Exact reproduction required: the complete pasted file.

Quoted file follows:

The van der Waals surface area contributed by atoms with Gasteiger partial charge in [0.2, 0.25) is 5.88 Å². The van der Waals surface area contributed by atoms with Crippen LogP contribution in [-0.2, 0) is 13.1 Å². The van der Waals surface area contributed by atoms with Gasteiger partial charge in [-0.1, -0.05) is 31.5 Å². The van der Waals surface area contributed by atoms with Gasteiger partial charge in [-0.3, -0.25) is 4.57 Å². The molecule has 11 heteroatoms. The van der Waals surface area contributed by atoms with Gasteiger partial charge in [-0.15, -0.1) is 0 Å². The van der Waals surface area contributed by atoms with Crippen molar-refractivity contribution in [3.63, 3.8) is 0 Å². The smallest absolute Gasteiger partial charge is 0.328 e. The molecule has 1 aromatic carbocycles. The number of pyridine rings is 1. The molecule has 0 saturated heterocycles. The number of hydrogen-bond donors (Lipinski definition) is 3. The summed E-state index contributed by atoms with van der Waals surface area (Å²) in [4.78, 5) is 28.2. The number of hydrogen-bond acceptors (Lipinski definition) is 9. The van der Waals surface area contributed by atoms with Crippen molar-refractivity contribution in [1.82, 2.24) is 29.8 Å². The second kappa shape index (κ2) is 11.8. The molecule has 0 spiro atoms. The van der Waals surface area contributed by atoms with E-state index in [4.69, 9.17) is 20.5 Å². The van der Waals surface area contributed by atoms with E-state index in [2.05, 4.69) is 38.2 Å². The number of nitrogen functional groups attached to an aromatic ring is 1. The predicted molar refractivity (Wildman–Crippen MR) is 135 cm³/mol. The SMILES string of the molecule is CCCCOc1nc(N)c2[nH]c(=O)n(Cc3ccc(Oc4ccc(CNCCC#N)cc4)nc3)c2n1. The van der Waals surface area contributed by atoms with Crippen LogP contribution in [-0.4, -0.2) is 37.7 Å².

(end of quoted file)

The van der Waals surface area contributed by atoms with Gasteiger partial charge in [0.2, 0.25) is 5.88 Å². The van der Waals surface area contributed by atoms with Crippen LogP contribution in [-0.2, 0) is 13.1 Å². The van der Waals surface area contributed by atoms with Gasteiger partial charge in [-0.1, -0.05) is 31.5 Å². The van der Waals surface area contributed by atoms with Gasteiger partial charge in [-0.3, -0.25) is 4.57 Å². The molecule has 11 heteroatoms. The van der Waals surface area contributed by atoms with Gasteiger partial charge in [-0.15, -0.1) is 0 Å². The van der Waals surface area contributed by atoms with Crippen molar-refractivity contribution in [3.63, 3.8) is 0 Å². The smallest absolute Gasteiger partial charge is 0.328 e. The molecule has 1 aromatic carbocycles. The number of pyridine rings is 1. The molecule has 0 saturated heterocycles. The number of hydrogen-bond donors (Lipinski definition) is 3. The summed E-state index contributed by atoms with van der Waals surface area (Å²) in [4.78, 5) is 28.2. The number of hydrogen-bond acceptors (Lipinski definition) is 9. The van der Waals surface area contributed by atoms with Crippen molar-refractivity contribution in [1.82, 2.24) is 29.8 Å². The second kappa shape index (κ2) is 11.8. The molecule has 0 spiro atoms. The van der Waals surface area contributed by atoms with E-state index in [4.69, 9.17) is 20.5 Å². The van der Waals surface area contributed by atoms with E-state index in [2.05, 4.69) is 38.2 Å². The number of nitrogen functional groups attached to an aromatic ring is 1. The predicted molar refractivity (Wildman–Crippen MR) is 135 cm³/mol. The SMILES string of the molecule is CCCCOc1nc(N)c2[nH]c(=O)n(Cc3ccc(Oc4ccc(CNCCC#N)cc4)nc3)c2n1. The van der Waals surface area contributed by atoms with Crippen LogP contribution in [-0.4, -0.2) is 37.7 Å².